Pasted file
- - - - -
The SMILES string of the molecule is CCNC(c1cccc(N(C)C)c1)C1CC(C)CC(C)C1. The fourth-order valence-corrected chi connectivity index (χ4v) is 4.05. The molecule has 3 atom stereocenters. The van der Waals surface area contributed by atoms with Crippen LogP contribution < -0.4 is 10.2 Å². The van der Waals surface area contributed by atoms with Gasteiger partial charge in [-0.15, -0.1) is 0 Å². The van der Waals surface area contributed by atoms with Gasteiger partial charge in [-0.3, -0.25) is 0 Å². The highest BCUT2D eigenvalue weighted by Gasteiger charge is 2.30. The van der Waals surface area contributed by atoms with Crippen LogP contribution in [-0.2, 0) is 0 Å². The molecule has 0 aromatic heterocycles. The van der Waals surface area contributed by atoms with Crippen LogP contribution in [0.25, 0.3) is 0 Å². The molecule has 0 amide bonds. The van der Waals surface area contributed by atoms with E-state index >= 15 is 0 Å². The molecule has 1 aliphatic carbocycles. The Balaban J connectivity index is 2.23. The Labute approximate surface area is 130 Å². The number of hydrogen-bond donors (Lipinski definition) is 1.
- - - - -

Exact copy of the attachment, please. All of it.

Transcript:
The SMILES string of the molecule is CCNC(c1cccc(N(C)C)c1)C1CC(C)CC(C)C1. The fourth-order valence-corrected chi connectivity index (χ4v) is 4.05. The molecule has 3 atom stereocenters. The van der Waals surface area contributed by atoms with Crippen LogP contribution < -0.4 is 10.2 Å². The van der Waals surface area contributed by atoms with Gasteiger partial charge in [-0.15, -0.1) is 0 Å². The van der Waals surface area contributed by atoms with Gasteiger partial charge in [-0.3, -0.25) is 0 Å². The highest BCUT2D eigenvalue weighted by Gasteiger charge is 2.30. The van der Waals surface area contributed by atoms with Crippen LogP contribution in [-0.2, 0) is 0 Å². The molecule has 0 aromatic heterocycles. The van der Waals surface area contributed by atoms with Crippen LogP contribution in [0.25, 0.3) is 0 Å². The molecule has 0 amide bonds. The van der Waals surface area contributed by atoms with E-state index >= 15 is 0 Å². The molecule has 1 aliphatic carbocycles. The Balaban J connectivity index is 2.23. The Labute approximate surface area is 130 Å². The number of hydrogen-bond donors (Lipinski definition) is 1.